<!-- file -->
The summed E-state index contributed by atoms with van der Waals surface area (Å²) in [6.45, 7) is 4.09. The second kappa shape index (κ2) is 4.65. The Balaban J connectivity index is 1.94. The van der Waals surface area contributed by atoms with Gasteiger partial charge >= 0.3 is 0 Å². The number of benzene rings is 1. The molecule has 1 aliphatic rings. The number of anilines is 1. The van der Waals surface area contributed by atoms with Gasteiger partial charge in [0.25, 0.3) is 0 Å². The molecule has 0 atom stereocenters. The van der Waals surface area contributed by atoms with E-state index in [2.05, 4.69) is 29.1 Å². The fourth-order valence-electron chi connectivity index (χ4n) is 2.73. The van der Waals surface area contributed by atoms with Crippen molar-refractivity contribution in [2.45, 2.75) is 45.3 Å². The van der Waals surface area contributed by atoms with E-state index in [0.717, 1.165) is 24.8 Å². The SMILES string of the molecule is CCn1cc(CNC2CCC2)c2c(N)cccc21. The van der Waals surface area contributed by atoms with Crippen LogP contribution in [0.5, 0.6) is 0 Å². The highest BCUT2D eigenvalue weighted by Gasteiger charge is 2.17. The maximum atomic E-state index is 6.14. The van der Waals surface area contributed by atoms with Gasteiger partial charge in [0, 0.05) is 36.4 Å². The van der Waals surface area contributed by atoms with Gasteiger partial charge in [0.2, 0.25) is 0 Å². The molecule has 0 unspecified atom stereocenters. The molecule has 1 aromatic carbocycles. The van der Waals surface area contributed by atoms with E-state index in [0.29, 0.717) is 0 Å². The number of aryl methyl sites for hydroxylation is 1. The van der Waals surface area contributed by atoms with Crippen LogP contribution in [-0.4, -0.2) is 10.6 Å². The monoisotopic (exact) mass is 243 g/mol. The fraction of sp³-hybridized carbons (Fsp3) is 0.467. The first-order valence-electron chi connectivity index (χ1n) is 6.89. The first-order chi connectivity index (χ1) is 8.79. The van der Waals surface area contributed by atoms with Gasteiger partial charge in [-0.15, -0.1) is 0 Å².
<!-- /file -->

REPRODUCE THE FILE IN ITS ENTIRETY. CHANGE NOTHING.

The summed E-state index contributed by atoms with van der Waals surface area (Å²) in [6.45, 7) is 4.09. The second kappa shape index (κ2) is 4.65. The Balaban J connectivity index is 1.94. The van der Waals surface area contributed by atoms with Gasteiger partial charge >= 0.3 is 0 Å². The number of benzene rings is 1. The molecule has 1 aliphatic rings. The number of anilines is 1. The van der Waals surface area contributed by atoms with Gasteiger partial charge in [0.25, 0.3) is 0 Å². The molecule has 0 atom stereocenters. The van der Waals surface area contributed by atoms with E-state index in [2.05, 4.69) is 29.1 Å². The fourth-order valence-electron chi connectivity index (χ4n) is 2.73. The van der Waals surface area contributed by atoms with Crippen molar-refractivity contribution in [2.45, 2.75) is 45.3 Å². The van der Waals surface area contributed by atoms with E-state index in [0.717, 1.165) is 24.8 Å². The SMILES string of the molecule is CCn1cc(CNC2CCC2)c2c(N)cccc21. The van der Waals surface area contributed by atoms with Crippen LogP contribution in [0.5, 0.6) is 0 Å². The highest BCUT2D eigenvalue weighted by Gasteiger charge is 2.17. The maximum atomic E-state index is 6.14. The van der Waals surface area contributed by atoms with Gasteiger partial charge in [0, 0.05) is 36.4 Å². The van der Waals surface area contributed by atoms with Gasteiger partial charge in [0.2, 0.25) is 0 Å². The molecule has 0 unspecified atom stereocenters. The molecule has 1 aromatic carbocycles. The van der Waals surface area contributed by atoms with E-state index in [0.29, 0.717) is 0 Å². The number of aryl methyl sites for hydroxylation is 1. The van der Waals surface area contributed by atoms with Crippen LogP contribution in [-0.4, -0.2) is 10.6 Å². The monoisotopic (exact) mass is 243 g/mol. The fraction of sp³-hybridized carbons (Fsp3) is 0.467. The first-order valence-electron chi connectivity index (χ1n) is 6.89. The first-order chi connectivity index (χ1) is 8.79. The van der Waals surface area contributed by atoms with Gasteiger partial charge in [-0.15, -0.1) is 0 Å².